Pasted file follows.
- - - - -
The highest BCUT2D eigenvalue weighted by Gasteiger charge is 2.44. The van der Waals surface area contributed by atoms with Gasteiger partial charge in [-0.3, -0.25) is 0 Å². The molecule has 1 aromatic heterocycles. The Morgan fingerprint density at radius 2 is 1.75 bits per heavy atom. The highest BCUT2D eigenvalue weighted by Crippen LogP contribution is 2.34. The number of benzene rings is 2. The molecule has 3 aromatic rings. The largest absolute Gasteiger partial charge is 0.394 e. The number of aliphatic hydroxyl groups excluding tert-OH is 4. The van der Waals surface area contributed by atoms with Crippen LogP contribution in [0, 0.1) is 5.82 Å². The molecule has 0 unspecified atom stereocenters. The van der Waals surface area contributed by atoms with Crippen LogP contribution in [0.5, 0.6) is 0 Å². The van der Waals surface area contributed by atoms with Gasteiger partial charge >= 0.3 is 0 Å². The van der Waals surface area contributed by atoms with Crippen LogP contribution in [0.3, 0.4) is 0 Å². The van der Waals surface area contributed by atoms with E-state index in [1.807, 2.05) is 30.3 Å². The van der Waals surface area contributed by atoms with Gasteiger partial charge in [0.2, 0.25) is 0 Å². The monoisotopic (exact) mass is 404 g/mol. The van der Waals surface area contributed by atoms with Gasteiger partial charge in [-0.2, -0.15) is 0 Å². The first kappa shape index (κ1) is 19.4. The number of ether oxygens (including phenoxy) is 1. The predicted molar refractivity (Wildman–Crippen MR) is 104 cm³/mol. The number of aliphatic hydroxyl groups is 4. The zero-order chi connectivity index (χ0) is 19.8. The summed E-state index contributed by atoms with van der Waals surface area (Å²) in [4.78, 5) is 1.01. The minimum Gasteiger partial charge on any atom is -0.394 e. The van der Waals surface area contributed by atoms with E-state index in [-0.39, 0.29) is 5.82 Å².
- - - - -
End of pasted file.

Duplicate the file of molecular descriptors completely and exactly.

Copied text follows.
The highest BCUT2D eigenvalue weighted by Gasteiger charge is 2.44. The van der Waals surface area contributed by atoms with Gasteiger partial charge in [-0.3, -0.25) is 0 Å². The molecule has 1 aromatic heterocycles. The Morgan fingerprint density at radius 2 is 1.75 bits per heavy atom. The highest BCUT2D eigenvalue weighted by Crippen LogP contribution is 2.34. The number of benzene rings is 2. The molecule has 3 aromatic rings. The largest absolute Gasteiger partial charge is 0.394 e. The number of aliphatic hydroxyl groups excluding tert-OH is 4. The van der Waals surface area contributed by atoms with Crippen LogP contribution in [0, 0.1) is 5.82 Å². The molecule has 0 unspecified atom stereocenters. The van der Waals surface area contributed by atoms with Crippen LogP contribution in [0.5, 0.6) is 0 Å². The van der Waals surface area contributed by atoms with Gasteiger partial charge >= 0.3 is 0 Å². The van der Waals surface area contributed by atoms with Crippen LogP contribution in [0.3, 0.4) is 0 Å². The van der Waals surface area contributed by atoms with E-state index in [1.807, 2.05) is 30.3 Å². The van der Waals surface area contributed by atoms with Gasteiger partial charge in [0.2, 0.25) is 0 Å². The monoisotopic (exact) mass is 404 g/mol. The van der Waals surface area contributed by atoms with Gasteiger partial charge in [-0.2, -0.15) is 0 Å². The first kappa shape index (κ1) is 19.4. The number of ether oxygens (including phenoxy) is 1. The predicted molar refractivity (Wildman–Crippen MR) is 104 cm³/mol. The number of aliphatic hydroxyl groups is 4. The zero-order chi connectivity index (χ0) is 19.8. The summed E-state index contributed by atoms with van der Waals surface area (Å²) in [4.78, 5) is 1.01. The minimum Gasteiger partial charge on any atom is -0.394 e. The van der Waals surface area contributed by atoms with E-state index in [-0.39, 0.29) is 5.82 Å².